[i] Wayne Wurtsbaugh, Craig Miller, Sarah Null, Peter Wilcock, Maura Hahnenberger, Frank Howe, Impacts of Water Development on Great Salt Lake and the Wasatch Front, Watershed Sciences Faculty Publications (Feb. 24, 2015).

[ii] Great Salt Lake, Utah Division of Water Resources,

[iii] Wurtsbaugh, supra note 1, at 1. 

[iv] Id.

[v] Great Salt Lake, supra note 1.

[vi] Id.

[vii] Id.

[viii] Id.

[ix] Id.

[x] Great Salt Lake, supra note 1; Utah Exec. Order 2023-02 (Feb. 23, 2023) (ordering the Utah Division of Forestry, Fire, and State Lands to raise the berm around the causeway bridge, which spans the channel connecting the North Arm of the Great Salt Lake to the main body of the lake, to 4,192 feet above sea level); see also Ben Winslow, Water now spilling over emergency causeway berm in the Great Salt Lake, Fox 13 News, (reporting that water was spilling over the emergency berm in May 2023 because of increased lake levels). 

[xi] (diagram of Bear River Basin prepared by the Bear River Commission).

[xii] Id.

[xiii] Id.

[xiv] Id.

[xv] Id.

[xvi] The Bear River, Wyoming State Water Plan, Wyoming Water Development Office,

[xvii] Id. (Between Idaho, Utah, and Wyoming, over 500,000 acres are irrigated from the Bear River and its tributaries).

[xviii] The Bear River Commission, an entity created through the Bear River Compact, prepared an excellent report of the disputes and negotiations leading up to the ratification of the 1958 Compact and the 1980 Amended Compact.  The report, written by Wallace N. Jibson and titled “History of the Bear River Compact,” can be found on the commission’s website:

[xix] I.C. § 42-3402, Article V.

[xx] I.C. § 42-3402, Article V(C).

[xxi] 2019 Depletions Update (April 18, 2023) at 2.  The 2019 Depletions Update is a report prepared by the Technical Advisory Committee for the Bear River Commission and does not identify authors by name.  It was adopted by the commission at its annual meeting on April 18, 2023.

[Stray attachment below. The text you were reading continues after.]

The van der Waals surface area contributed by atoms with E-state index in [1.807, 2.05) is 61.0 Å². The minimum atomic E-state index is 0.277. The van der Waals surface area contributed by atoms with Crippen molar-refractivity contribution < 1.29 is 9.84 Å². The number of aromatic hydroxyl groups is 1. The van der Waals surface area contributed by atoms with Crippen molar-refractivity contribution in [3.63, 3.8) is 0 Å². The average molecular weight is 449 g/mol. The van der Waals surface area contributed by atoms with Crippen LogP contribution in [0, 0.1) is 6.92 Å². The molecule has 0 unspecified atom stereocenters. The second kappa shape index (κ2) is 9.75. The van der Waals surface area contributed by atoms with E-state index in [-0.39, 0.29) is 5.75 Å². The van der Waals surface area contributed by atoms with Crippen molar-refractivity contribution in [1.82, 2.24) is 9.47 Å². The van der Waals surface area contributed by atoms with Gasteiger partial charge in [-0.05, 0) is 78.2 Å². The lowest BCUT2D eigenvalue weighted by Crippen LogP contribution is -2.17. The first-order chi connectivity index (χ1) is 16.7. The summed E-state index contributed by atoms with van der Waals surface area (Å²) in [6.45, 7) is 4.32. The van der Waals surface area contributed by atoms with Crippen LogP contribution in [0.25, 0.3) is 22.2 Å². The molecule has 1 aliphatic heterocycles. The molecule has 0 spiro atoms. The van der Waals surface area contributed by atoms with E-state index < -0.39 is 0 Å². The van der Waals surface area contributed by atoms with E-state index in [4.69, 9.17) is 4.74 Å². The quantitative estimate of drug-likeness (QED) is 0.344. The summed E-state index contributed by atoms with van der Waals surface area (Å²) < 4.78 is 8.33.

[xxii] Id.  An acre-foot of water is a measurement of volume, one foot deep covering one acre, and is equal to 325,850 gallons of water.

[xxiii] See Robert L. Baskin, Calculation of Area and Volume for the South Part of the Great Salt Lake, United States Geological Survey (2005),

[xxiv] 2019 Depletions Update (April 18, 2023) at 2 (Utah’s depletions downstream of the Idaho-Utah state line are 5,336 acre-feet less today than in 1976).

[xxv] (displaying annual snowpack data collected by the U.S. Natural Resources Conservation Service).

[xxvi] Utah Proclamation 2022-01, Utah Code § 73-61 (Nov. 3, 2022).  The proclamation restrictions do not apply to non-consumptive uses or appropriations of small amounts of water.  Id.

[xxvii] Id.

[xxviii] Pub. L. No. 117-318, 136 Stat. 4421 (2002).

[xxix] Id.

[xxx] Id.

[xxxi] Id.

[xxxii] Amy Joi O-Donoghue, Shift in Utah Water Law could be “Game changer’ for the Great Salt Lake, Deseret News (March 7, 2023).

[xxxiii] Utah Code § 73-3-3(1)(e).

[xxxiv] Utah Code § 73-10g-203.5(7) and (8).

[xxxv] Utah Code § 73-10g-208(1)(a).

[xxxvi] Utah Code §§ 73-10g-203.5(10), 73-10g-208(2).